The use of a long arc or excessive current is capable of causing losses of manganese and chromium which can impair the corrosion resistance of the weld joint. Arc length should therefore be kept as short as possible consistent with satisfactory welding performance, ie. minimum spatter, complete fusion, acceptable bead shape.

Welding should be carried out at the lowest current consistent with good fusion at the selected welding speed to minimise heat input and control distortion. Higher welding speeds can be an advantage.

Stringer beads are recommended in preference to weaving in order to keep the heat input to an acceptable level. Where weaving is necessary both the weave width and side dwell time should be kept to a minimum. Interpass temperatures generally should not exceed 150ºC except in the case of martensitic alloys.

Breaking the arc in an abrupt manner can result in slag inclusions and shrinkage cracks. Craters should be filled by using a circular motion at the end of the weld followed by a gradual lengthening of the arc to the point of extinguishing it.

Welding conditions and welding technique should be such as to produce a smooth weld surface which requires minimum dressing.

Fillet weld beads shall be of full throat thickness and correct contour, consistent with good operation. Concave fillet welds are to be avoided.

The root side of the weld must be protected against oxidation especially in gas-shielded arc welding. Protection with shielding gas is commonly applied. Back-gouging (grinding) of the root and welding from the reverse side of the joint can also be used when the design so permits.


Recommended filler metals for dissimilar metal joint welding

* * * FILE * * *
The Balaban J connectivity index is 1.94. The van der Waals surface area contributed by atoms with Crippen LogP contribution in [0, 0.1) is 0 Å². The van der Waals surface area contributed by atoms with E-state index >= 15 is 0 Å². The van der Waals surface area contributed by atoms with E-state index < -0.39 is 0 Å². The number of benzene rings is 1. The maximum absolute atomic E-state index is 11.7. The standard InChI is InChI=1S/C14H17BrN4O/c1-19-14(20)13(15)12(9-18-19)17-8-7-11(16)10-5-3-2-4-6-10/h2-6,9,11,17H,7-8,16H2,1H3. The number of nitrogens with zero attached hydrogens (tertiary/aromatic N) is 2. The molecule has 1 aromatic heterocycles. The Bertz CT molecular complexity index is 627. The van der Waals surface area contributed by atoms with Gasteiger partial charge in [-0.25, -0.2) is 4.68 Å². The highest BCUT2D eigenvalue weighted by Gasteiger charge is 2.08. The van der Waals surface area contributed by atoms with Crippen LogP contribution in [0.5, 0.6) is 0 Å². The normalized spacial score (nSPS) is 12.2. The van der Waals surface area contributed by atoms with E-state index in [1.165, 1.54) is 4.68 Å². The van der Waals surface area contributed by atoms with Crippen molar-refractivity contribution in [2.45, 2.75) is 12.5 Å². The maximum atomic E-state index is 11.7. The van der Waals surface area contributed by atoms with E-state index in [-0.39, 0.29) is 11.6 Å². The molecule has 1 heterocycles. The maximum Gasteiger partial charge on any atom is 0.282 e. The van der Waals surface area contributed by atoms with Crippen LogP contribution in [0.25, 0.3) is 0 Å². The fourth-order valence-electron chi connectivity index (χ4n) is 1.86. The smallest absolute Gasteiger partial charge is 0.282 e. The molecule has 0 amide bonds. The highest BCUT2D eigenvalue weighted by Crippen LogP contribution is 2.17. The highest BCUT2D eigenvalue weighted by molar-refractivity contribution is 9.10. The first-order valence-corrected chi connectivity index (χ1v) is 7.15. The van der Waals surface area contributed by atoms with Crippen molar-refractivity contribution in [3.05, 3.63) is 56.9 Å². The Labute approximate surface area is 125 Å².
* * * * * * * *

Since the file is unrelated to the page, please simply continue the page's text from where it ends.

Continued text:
Parent 201 303(1) 309 310 317 317L 321 S30815
Metal 202 304 309S 310S 316 316L 347 (253MA)
ASTM   304L       316Ti    
201 308 308 308 308 308 308 347 308
202 308L 308L 308L 308L 308L 308L 318 347
    312 347 347 347 318 308  
304(1)   308 308 308 308 308 347 22.12.HT
304L   308L 308L 308L 308L 308L 308 308
303   347 347 347 347 347 308L 347
309     309 309 309 309 374 22.12.HT
309S     309L 309L 309L 309L 308 309
        310   316L 308L 347
310       310 317L 317L 347 22.12.HT
310S       310L 316L 316L 308 310
          318 318 308L 309
          309 309 310  
317         317 317L 347 22.12.HT
316         316 316L 318 309
          318 316 316  
317L           317L 347 22.12.HT
316L           316L 318 309
316Ti           318 308  
321             347 22.12.HT
347             318 309
              308 347
S30815               22.12.HT


Parent 409 446 Duplex NiCrFe(2)
Metal 410   S31500 Steels
ASTM 430   S31803  
(AISI)     S32304  
201 309 309 22.8.3L NiCr-3
202 310 310 309 NiCrFe-6
304(1) 309 309 22.8.3L NiCr-3
304L 310 310 309L NiCrFe-6
303     309  
309 309 309 22.8.3L NiCr-3
309S 310 310 309 NiCrFe-6
310 309 310 22.8.3L NiCr-3
310S 310 309 309 NiCrFe-6
317 309 309 22.8.3L NiCr-3
316 310 310 309Mo NiCrFe-6
317L 309 309 22.8.3L NiCr-3
316L 310 310 309Mo NiCrFe-6
316Ti     317L  
321 309 309 22.8.3L NiCr-3
347 310 310 309 NiCrFe-6
S30815 22.12.HT 22.12.HT 22.8.3L NiCr-3
(253MA) 309 309 309 NiCrFe-6
  310 310 310  
409 410 446 22.8.3L NiCr-3
410 309 310 309 NiCrFe-6
430   309 309L  
446   446 309 NiCr-3
    310 309L NiCrFe-6
S31500     22.8.3L NiCr-3
S31803     309Mo NiCrFe-6
NiCrFe(2)       NiCr-3
Alloys       NiCrFe


Parent Carbon(1) Low(1) 501
Metal Steels Alloy Steels 502
ASTM     505
201 309 309 309
304(1) 309 309 309
309 309 309 309
310 310 310 310
310S 309 309 309
317 309 309 309
317L 309 309 309
321 309 309 309
S30815 22.12.HT 22.12.HT 22.12.HT
(253MA) 309   309
  310   310
409 309 309 309
446 309 309 309


(1) This group includes free-cutting steels. When such a steel is a member of the joint certain precautions have to be taken. Buttering the free-cutting steel with 312 before welding the joint with a filler metal that suits the other part of the joint or welding the whole joint with 312 is normally a safe procedure.